providing a series of casings, each casing including a gusset and a pair of panels connected to opposite sides of said gusset to define a cavity, each one of said gussets having a selected width, said width of said gusset in each one of said casings being different than said width of said gusset in the remainder of said casings,
providing a fill material, and
filling each one of said series of casings with about equal weights of said fill material, whereby said pair of panels in said casings with relatively narrow gussets will bulge away from one another by greater amounts than said pair of panels in said casings with relatively wide gussets.
2. The method as claimed in claim 1, wherein said series of pillows includes at least three pillows.
3. The method as claimed in claim 1, wherein said fill material is selected from the group consisting of feathers, down, polymer fibers, foam materials and combinations thereof.
4. The method as claimed in claim 1, wherein said gussets have a width between about 0.5 inches and about 3 inches.
5. The method as claimed in claim 1, wherein each one of said series of casings is filled with between about 12 ounces and about 60 ounces of said fill material.
6. The method as claimed in claim 5, wherein each one of said series of casings is filled with about 18 ounces of said fill material.
7. The method as claimed in claim 5, wherein each one of said series of casings is filled with about 28 ounces of said fill material.
8. The method as claimed in claim 1, wherein each one of said casings has a width girth dimension, said width girth dimension in each one of said casings being about equal.
9. The method as claimed in claim 8, wherein each one of said casings has a length girth dimension, said length girth dimension in each one of said casings being about equal.
10. A method of making a series of pillows, each one of said pillows having a different height than the other ones of said pillows, said method comprising the steps of:
providing a series of casings, one of said casings including a pair of opposed panels directly connected together along spaced joining lines to define a cavity, and the other ones of said casings each including a gusset and a pair of panels connected to opposite sides of said gusset to define a cavity, each one of said gussets having a selected width, said width of said gusset in each one of said casings being different than said width of said gusset in the other ones of said casings,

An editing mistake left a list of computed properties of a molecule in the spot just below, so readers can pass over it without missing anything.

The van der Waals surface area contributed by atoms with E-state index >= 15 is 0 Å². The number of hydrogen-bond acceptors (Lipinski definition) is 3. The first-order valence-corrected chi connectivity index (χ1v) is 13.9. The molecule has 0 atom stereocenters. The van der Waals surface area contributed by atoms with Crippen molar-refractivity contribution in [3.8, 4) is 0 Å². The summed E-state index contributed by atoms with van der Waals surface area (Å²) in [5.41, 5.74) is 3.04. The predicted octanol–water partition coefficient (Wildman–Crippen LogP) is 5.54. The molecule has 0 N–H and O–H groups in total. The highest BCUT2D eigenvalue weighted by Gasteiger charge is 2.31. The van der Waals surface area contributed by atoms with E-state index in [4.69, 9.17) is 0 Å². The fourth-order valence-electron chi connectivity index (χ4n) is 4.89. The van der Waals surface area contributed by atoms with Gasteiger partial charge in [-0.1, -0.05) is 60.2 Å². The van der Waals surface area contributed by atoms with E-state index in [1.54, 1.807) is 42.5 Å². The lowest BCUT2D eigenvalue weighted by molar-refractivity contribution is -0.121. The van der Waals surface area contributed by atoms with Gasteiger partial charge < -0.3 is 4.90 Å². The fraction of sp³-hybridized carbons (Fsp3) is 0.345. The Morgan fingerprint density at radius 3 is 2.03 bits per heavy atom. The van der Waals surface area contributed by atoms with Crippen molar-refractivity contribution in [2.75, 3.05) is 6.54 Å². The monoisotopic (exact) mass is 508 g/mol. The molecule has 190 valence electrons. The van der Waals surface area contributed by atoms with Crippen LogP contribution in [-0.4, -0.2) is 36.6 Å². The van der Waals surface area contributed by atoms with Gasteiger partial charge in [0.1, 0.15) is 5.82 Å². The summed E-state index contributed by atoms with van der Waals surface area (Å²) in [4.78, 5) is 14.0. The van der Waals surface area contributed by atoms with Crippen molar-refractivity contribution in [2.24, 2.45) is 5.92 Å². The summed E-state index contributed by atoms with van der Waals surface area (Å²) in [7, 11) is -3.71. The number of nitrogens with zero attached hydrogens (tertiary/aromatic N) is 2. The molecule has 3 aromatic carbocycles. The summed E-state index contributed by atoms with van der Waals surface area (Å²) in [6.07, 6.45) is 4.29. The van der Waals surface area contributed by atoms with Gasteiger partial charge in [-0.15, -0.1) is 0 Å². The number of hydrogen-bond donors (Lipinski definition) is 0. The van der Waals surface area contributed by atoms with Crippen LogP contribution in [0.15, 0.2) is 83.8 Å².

providing a fill material, and
filling each one of said series of casings with about equal weights of said fill material, whereby said pair of panels in said casings with relatively narrow gussets will bulge away from one another by greater amounts than said pair of panels in said casings with relatively wide gussets, and said pair of panels in said one casing will bulge away from one another by a greater amount than said pair of panels in said casings with gussets.
11. The method as claimed in claim 10, wherein said gussets have a width between about 0.5 inches and about 3 inches.
12. The method as claimed in claim 10, wherein each one of said series of casings is filled with between about 12 ounces and about 60 ounces of said fill material.
13. The method as claimed in claim 10, wherein each one of said casings has a width girth dimension, said width girth dimension in each one of said casings being about equal.
14. The method as claimed in claim 13, wherein each one of said casings has a length girth dimension, said length girth dimension in each one of said casings being about equal.
15. A set of pillows in which each pillow in said set has a different height than the other ones of said pillows in said set, said set of pillows comprising
a first pillow having a casing and a predetermined weight of a fill material in said casing, said casing including a gusset having a first width and a pair of panels connected to opposite sides of said gusset,